Word 2007 – So much wasted energy

Today, I’ve come across a screencast showing how to quickly format a document using the all new Word 2007 – part of office 2007 (don’t forget to also read the associated blog post).

If you have any idea how Word works and how to actually use it, you will be as impressed as the presenter (and admittedly I) was: Apply some styles, chose a theme and be done with it.

Operations that took ages to get right are now done in a minute and it’ll be very easy to create good looking documents.

Too bad that it’s looking entirely different in practice.

If I watch my parents or even my coworkers use word, all I’m seeing is styles being avoided. Heading 1? Just use the formatting toolbar to make the font bigger and bold.

Increase spacing between paragraphs? Hit return twice.

Add empty spacing after a heading (which isn’t even one from Word’s point of view)? Hit return twice.

Indent text? Hit tab (or even space as seen in my mother’s documents).

This also is the reason why those people never seem to have problems with word: The formatting toolbar works perfectly fine – the bugs lie in the “advanced” features like assigning styles.

Now the problem is that all features shown in that screencast are totally dependent of the styles being set correctly.

If you take the document shown as it is before you apply styling and then use the theme function to theme your document, nothing will happen as word doesn’t know the semantic data about your document. What’s a heading? What’s a subtitle? It’s all plain text.

Conversely, if you style your document the “traditional” way (using the formatting toolbar) and then try to apply the theme, nothing will happen either as the semantic information is still missing.

This is the exact reason why WYSIWYG looks like a nice gimmick at the first glance, but it more or less makes further automated work on the document impossible to do.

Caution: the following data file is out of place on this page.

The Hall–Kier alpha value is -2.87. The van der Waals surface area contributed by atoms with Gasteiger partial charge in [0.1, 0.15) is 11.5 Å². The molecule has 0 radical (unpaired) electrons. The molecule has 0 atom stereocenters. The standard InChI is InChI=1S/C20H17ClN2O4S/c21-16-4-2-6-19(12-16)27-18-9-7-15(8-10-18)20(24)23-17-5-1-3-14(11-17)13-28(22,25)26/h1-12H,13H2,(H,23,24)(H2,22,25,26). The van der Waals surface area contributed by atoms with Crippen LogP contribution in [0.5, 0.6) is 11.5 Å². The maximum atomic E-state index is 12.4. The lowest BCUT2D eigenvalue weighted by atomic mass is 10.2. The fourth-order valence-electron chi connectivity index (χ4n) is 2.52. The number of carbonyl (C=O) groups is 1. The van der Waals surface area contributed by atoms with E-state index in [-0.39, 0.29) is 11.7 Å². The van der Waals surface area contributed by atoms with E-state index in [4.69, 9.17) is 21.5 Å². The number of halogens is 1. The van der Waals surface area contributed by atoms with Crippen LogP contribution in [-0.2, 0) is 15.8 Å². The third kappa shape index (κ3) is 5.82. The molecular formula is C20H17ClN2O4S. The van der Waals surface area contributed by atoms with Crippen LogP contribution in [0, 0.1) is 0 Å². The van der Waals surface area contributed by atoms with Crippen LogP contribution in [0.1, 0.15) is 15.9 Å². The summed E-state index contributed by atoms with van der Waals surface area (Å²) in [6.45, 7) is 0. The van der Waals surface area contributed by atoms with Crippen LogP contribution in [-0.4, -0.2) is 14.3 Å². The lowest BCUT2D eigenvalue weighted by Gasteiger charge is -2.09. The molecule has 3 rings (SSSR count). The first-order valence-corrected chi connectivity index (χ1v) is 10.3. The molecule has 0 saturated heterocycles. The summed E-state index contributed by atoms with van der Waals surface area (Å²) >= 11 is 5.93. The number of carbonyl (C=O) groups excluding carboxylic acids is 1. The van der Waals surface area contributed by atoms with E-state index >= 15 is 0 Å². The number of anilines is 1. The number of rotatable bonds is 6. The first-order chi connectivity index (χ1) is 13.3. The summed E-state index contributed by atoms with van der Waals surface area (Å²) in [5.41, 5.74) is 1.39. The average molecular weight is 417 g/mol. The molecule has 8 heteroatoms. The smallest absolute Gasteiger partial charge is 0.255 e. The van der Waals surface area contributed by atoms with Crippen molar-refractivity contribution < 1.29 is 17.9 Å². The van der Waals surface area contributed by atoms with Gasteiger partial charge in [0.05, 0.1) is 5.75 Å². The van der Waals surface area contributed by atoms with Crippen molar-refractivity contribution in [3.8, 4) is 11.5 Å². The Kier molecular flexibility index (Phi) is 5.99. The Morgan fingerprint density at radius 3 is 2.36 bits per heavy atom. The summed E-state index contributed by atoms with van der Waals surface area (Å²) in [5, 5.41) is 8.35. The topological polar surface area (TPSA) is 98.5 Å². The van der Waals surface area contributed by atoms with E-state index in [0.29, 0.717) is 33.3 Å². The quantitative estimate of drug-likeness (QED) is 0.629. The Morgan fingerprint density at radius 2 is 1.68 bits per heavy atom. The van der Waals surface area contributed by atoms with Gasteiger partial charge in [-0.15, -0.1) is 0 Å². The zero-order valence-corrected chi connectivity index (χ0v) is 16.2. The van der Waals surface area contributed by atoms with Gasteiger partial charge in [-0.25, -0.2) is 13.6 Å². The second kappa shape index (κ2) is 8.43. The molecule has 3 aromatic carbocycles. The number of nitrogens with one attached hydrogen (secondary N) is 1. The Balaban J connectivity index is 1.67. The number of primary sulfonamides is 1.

You can try and hack around this of course – try to see pattern in the user’s formatting and guess the right styles. But this can lead to even bigger confusion later on as you can make wrong guesses which will in the end make the themeing work inconsistently.

Without actually using semantic analysis of the text (which currently is impossible to do), you will never be able to accurately use stuff like themeing – unless the user provides the semantic information by using styles which in turn defeats the purpose of WYSIWYG.

So, while I really like that new themeing feature of Office 2007, I fear that for the majority of the people it will be completely useless as it plain won’t work.

Besides, themes are clearly made for the end user at home – in a corporate environment you will have to create documents according to the corporate design which probably won’t be based on a pre-built style in office.

And end users are the people the least able to understand how assigning styles to content works.

And once people “get” how to work with text styles and the themes will begin to work, we’ll be back at square one where everyone and their friends are using all the same theme because it’s the only one looking more or less acceptable, defeating all originality initially in the theme.